A Q&A with the Chief Executive of Age UK Norwich about launching Norwich as a Dementia Friendly Community. A blog by Tony Arthur and Michael Woodward

On the 25th January 2017 we attended the Dementia Friendly Norwich launch at the Forum in Norwich. We took the opportunity to speak to Susan Ringwood, Chief executive of Age UK Norwich, to understand her vision for getting Norwich to be a dementia friendly community and what the challenges might be in the months ahead.


  1. You’ve just launched the Norwich Dementia Friendly Community initiative, what does ‘dementia friendly’ mean to you?

‘To me ‘dementia friendly’ means being part of a community that is welcoming, understanding, accepting and inclusive of people living with dementia, their families and friends.’


  1. Are there examples you can think of that illustrate dementia ‘unfriendliness’?

‘From the examples we have come across, these are mostly down to a lack of understanding, and sometimes a bit of prejudice. I can’t think of any unfriendliness that has been deliberate.  The ‘unfriendliness’ can be personal- like not knowing how to communicate effectively with someone, or assuming they won’t be able to follow what is being said; or else it is the environment that is unfriendly- which could mean it is confusing, or disorientating.’


  1. What are the first steps for Norwich DFC?

‘There was a great deal of activity already underway in the city, so the first step is to harness that and provide a platform that brings it together. Having the Norwich City Dementia Action Alliance really helps to make the work of the individual members much more visible, and means that those organisations that have joined up are prepared to be accountable for delivering their pledges.’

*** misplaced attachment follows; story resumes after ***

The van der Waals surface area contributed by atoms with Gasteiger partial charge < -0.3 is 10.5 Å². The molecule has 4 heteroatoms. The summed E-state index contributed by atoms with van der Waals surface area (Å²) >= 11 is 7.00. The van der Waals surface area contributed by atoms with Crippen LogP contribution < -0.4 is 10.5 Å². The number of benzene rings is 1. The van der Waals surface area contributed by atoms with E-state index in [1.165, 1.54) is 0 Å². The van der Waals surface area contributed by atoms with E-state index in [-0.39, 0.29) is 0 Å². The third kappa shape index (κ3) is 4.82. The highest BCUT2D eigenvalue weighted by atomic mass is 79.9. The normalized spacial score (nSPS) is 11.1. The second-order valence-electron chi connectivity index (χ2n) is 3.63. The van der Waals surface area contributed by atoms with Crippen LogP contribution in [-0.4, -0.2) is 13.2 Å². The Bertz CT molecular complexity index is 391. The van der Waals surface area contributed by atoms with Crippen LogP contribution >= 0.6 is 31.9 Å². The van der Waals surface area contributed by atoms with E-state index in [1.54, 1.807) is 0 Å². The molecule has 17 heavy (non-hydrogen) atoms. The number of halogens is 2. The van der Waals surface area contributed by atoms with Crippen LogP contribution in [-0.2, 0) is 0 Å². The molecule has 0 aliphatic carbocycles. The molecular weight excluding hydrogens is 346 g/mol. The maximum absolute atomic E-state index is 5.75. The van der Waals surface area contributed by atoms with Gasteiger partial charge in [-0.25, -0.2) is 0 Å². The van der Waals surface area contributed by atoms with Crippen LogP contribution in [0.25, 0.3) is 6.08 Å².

1. What do you think are the main challenges for getting Norwich to be ‘dementia friendly’?

‘I think it will be important to keep up the momentum from the launch, and to continue to encourage member organisations to be part of spreading the word. We can’t be complacent just because we have made such a good start.’


  1. How will you know that the Norwich DFC has been a success?

‘We have set some very concrete targets in terms of numbers of people who are taking part in dementia friendly activities, attending awareness sessions etc.- but for me personally it will be a success when it’s such a natural part of the city’s life that we don’t need to draw attention to it anymore.’


  1. Are there examples from other cities or communities that have helped in informing the direction of the Norwich DFC?

‘We were very grateful for the support and encouragement of colleagues who had been part of setting up the dementia friendly communities in the county towns of Norfolk and Suffolk; but we couldn’t just translate that experience directly to Norwich- it takes a different approach to get a city together around an issue.’


  1. If you could give one piece of advice to an individual or an organisation wanting to be more dementia friendly, what would that be?

‘Just do it. Find out if there is already someone involved in your local area who you could talk to- and if not why not become that person who is involved yourself!’


We would like to thank Susan Ringwood for taking the time to answer our questions.

Tony Arthur and Michael Woodward are part of the DEMCOM study (Dementia Friendly Communities: The DEMCOM Evaluation). The study is funded by the Department of Health Policy Research Programme led by Professor Claire Goodman.

You can find out more about DEMCOM by clicking here. 

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